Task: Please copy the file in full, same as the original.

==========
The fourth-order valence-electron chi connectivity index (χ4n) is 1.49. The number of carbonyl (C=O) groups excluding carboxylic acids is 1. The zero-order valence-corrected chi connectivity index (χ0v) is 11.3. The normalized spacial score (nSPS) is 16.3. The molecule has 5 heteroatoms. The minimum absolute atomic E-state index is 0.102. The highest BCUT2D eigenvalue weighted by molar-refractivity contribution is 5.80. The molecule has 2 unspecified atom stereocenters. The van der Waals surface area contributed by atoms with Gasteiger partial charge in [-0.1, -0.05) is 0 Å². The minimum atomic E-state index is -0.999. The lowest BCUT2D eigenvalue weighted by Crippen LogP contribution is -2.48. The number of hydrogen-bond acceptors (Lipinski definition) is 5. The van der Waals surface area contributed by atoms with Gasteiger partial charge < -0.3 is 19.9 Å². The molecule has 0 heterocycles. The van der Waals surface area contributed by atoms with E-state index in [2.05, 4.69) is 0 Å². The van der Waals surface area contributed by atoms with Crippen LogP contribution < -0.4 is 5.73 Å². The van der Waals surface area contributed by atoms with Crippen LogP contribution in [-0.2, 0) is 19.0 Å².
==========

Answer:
The fourth-order valence-electron chi connectivity index (χ4n) is 1.49. The number of carbonyl (C=O) groups excluding carboxylic acids is 1. The zero-order valence-corrected chi connectivity index (χ0v) is 11.3. The normalized spacial score (nSPS) is 16.3. The molecule has 5 heteroatoms. The minimum absolute atomic E-state index is 0.102. The highest BCUT2D eigenvalue weighted by molar-refractivity contribution is 5.80. The molecule has 2 unspecified atom stereocenters. The van der Waals surface area contributed by atoms with Gasteiger partial charge in [-0.1, -0.05) is 0 Å². The minimum atomic E-state index is -0.999. The lowest BCUT2D eigenvalue weighted by Crippen LogP contribution is -2.48. The number of hydrogen-bond acceptors (Lipinski definition) is 5. The van der Waals surface area contributed by atoms with Gasteiger partial charge < -0.3 is 19.9 Å². The molecule has 0 heterocycles. The van der Waals surface area contributed by atoms with E-state index in [2.05, 4.69) is 0 Å². The van der Waals surface area contributed by atoms with Crippen LogP contribution < -0.4 is 5.73 Å². The van der Waals surface area contributed by atoms with Crippen LogP contribution in [-0.2, 0) is 19.0 Å².